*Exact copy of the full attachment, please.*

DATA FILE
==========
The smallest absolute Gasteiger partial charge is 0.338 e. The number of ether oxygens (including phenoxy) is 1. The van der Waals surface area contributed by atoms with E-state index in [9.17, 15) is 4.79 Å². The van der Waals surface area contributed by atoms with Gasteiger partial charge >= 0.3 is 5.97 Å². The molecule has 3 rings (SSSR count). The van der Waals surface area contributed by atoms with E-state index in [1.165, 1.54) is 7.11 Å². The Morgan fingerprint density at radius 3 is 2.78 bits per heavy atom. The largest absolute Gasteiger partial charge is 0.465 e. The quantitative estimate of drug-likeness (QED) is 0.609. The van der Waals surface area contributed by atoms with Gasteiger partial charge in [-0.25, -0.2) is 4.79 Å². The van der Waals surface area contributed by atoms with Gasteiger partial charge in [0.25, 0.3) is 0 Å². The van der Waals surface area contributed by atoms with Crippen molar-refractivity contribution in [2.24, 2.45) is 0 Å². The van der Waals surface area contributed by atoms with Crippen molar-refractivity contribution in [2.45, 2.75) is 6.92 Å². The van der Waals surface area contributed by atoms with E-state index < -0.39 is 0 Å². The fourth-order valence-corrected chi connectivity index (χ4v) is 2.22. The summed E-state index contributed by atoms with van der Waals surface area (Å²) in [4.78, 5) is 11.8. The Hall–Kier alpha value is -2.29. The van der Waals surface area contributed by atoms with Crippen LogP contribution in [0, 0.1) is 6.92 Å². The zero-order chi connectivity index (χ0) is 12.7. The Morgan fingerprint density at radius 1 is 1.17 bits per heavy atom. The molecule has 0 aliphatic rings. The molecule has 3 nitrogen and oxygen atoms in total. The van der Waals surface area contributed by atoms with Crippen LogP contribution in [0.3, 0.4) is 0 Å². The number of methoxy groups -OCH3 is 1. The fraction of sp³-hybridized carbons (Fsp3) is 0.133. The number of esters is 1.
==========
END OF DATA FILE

The smallest absolute Gasteiger partial charge is 0.338 e. The number of ether oxygens (including phenoxy) is 1. The van der Waals surface area contributed by atoms with E-state index in [9.17, 15) is 4.79 Å². The van der Waals surface area contributed by atoms with Gasteiger partial charge >= 0.3 is 5.97 Å². The molecule has 3 rings (SSSR count). The van der Waals surface area contributed by atoms with E-state index in [1.165, 1.54) is 7.11 Å². The Morgan fingerprint density at radius 3 is 2.78 bits per heavy atom. The largest absolute Gasteiger partial charge is 0.465 e. The quantitative estimate of drug-likeness (QED) is 0.609. The van der Waals surface area contributed by atoms with Gasteiger partial charge in [-0.25, -0.2) is 4.79 Å². The van der Waals surface area contributed by atoms with Gasteiger partial charge in [0.25, 0.3) is 0 Å². The van der Waals surface area contributed by atoms with Crippen molar-refractivity contribution in [2.24, 2.45) is 0 Å². The van der Waals surface area contributed by atoms with Crippen molar-refractivity contribution in [2.45, 2.75) is 6.92 Å². The van der Waals surface area contributed by atoms with E-state index < -0.39 is 0 Å². The fourth-order valence-corrected chi connectivity index (χ4v) is 2.22. The summed E-state index contributed by atoms with van der Waals surface area (Å²) in [4.78, 5) is 11.8. The Hall–Kier alpha value is -2.29. The van der Waals surface area contributed by atoms with Crippen LogP contribution in [0, 0.1) is 6.92 Å². The zero-order chi connectivity index (χ0) is 12.7. The Morgan fingerprint density at radius 1 is 1.17 bits per heavy atom. The molecule has 0 aliphatic rings. The molecule has 3 nitrogen and oxygen atoms in total. The van der Waals surface area contributed by atoms with Crippen LogP contribution in [0.3, 0.4) is 0 Å². The number of methoxy groups -OCH3 is 1. The fraction of sp³-hybridized carbons (Fsp3) is 0.133. The number of esters is 1.